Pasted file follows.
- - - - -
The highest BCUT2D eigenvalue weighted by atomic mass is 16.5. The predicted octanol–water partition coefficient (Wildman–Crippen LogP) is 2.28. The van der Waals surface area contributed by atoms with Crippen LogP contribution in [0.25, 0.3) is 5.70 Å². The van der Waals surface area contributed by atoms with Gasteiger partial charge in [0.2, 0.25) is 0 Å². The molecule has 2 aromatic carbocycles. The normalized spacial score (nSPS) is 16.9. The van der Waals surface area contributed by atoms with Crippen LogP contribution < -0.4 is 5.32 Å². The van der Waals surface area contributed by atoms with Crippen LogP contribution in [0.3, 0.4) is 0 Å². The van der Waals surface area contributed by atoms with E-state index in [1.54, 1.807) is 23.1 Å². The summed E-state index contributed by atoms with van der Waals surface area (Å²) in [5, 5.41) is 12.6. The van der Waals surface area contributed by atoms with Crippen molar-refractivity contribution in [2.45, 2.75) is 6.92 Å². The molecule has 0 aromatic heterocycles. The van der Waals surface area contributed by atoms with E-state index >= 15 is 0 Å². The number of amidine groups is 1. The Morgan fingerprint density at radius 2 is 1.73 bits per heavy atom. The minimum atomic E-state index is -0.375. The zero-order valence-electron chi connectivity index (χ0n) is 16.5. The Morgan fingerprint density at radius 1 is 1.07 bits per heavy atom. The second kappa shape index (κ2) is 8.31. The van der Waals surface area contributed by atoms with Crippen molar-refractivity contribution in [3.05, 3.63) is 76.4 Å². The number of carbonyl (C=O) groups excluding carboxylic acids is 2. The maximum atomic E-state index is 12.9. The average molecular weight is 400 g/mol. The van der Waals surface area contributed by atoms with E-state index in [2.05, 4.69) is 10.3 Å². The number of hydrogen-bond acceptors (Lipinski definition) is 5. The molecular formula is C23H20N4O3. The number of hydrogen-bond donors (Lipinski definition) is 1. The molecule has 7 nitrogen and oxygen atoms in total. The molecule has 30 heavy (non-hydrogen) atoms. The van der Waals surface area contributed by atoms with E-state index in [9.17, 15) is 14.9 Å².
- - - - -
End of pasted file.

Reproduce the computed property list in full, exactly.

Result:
The highest BCUT2D eigenvalue weighted by atomic mass is 16.5. The predicted octanol–water partition coefficient (Wildman–Crippen LogP) is 2.28. The van der Waals surface area contributed by atoms with Crippen LogP contribution in [0.25, 0.3) is 5.70 Å². The van der Waals surface area contributed by atoms with Gasteiger partial charge in [0.2, 0.25) is 0 Å². The molecule has 2 aromatic carbocycles. The normalized spacial score (nSPS) is 16.9. The van der Waals surface area contributed by atoms with Crippen LogP contribution < -0.4 is 5.32 Å². The van der Waals surface area contributed by atoms with Crippen LogP contribution in [0.3, 0.4) is 0 Å². The van der Waals surface area contributed by atoms with E-state index in [1.54, 1.807) is 23.1 Å². The summed E-state index contributed by atoms with van der Waals surface area (Å²) in [5, 5.41) is 12.6. The van der Waals surface area contributed by atoms with Crippen molar-refractivity contribution in [2.45, 2.75) is 6.92 Å². The molecule has 0 aromatic heterocycles. The van der Waals surface area contributed by atoms with E-state index >= 15 is 0 Å². The number of amidine groups is 1. The Morgan fingerprint density at radius 2 is 1.73 bits per heavy atom. The minimum atomic E-state index is -0.375. The zero-order valence-electron chi connectivity index (χ0n) is 16.5. The Morgan fingerprint density at radius 1 is 1.07 bits per heavy atom. The second kappa shape index (κ2) is 8.31. The van der Waals surface area contributed by atoms with Crippen molar-refractivity contribution in [3.05, 3.63) is 76.4 Å². The number of carbonyl (C=O) groups excluding carboxylic acids is 2. The maximum atomic E-state index is 12.9. The average molecular weight is 400 g/mol. The van der Waals surface area contributed by atoms with E-state index in [2.05, 4.69) is 10.3 Å². The number of hydrogen-bond acceptors (Lipinski definition) is 5. The molecular formula is C23H20N4O3. The number of hydrogen-bond donors (Lipinski definition) is 1. The molecule has 7 nitrogen and oxygen atoms in total. The molecule has 30 heavy (non-hydrogen) atoms. The van der Waals surface area contributed by atoms with E-state index in [9.17, 15) is 14.9 Å².